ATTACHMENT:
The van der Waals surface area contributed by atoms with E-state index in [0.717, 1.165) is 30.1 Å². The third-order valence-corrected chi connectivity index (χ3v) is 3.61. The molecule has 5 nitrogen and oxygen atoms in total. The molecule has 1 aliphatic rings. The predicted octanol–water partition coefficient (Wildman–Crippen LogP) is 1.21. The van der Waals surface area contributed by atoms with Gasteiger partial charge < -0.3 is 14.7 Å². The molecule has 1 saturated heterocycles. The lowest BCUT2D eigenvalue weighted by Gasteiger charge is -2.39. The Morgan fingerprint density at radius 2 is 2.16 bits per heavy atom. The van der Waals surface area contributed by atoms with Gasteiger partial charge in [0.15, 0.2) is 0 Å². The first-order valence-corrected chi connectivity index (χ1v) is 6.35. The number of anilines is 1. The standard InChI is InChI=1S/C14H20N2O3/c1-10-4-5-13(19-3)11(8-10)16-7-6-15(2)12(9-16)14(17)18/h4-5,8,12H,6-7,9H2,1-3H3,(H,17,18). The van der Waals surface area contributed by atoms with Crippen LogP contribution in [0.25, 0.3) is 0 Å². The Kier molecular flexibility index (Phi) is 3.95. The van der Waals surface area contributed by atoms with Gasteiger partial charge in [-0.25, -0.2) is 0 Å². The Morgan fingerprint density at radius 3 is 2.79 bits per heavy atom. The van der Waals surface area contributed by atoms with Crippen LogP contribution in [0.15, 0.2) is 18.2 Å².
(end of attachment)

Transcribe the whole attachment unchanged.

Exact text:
The van der Waals surface area contributed by atoms with E-state index in [0.717, 1.165) is 30.1 Å². The third-order valence-corrected chi connectivity index (χ3v) is 3.61. The molecule has 5 nitrogen and oxygen atoms in total. The molecule has 1 aliphatic rings. The predicted octanol–water partition coefficient (Wildman–Crippen LogP) is 1.21. The van der Waals surface area contributed by atoms with Gasteiger partial charge < -0.3 is 14.7 Å². The molecule has 1 saturated heterocycles. The lowest BCUT2D eigenvalue weighted by Gasteiger charge is -2.39. The Morgan fingerprint density at radius 2 is 2.16 bits per heavy atom. The van der Waals surface area contributed by atoms with Gasteiger partial charge in [0.15, 0.2) is 0 Å². The first-order valence-corrected chi connectivity index (χ1v) is 6.35. The number of anilines is 1. The standard InChI is InChI=1S/C14H20N2O3/c1-10-4-5-13(19-3)11(8-10)16-7-6-15(2)12(9-16)14(17)18/h4-5,8,12H,6-7,9H2,1-3H3,(H,17,18). The van der Waals surface area contributed by atoms with Crippen LogP contribution in [0.25, 0.3) is 0 Å². The Kier molecular flexibility index (Phi) is 3.95. The van der Waals surface area contributed by atoms with Gasteiger partial charge in [-0.25, -0.2) is 0 Å². The Morgan fingerprint density at radius 3 is 2.79 bits per heavy atom. The van der Waals surface area contributed by atoms with Crippen LogP contribution in [0.15, 0.2) is 18.2 Å².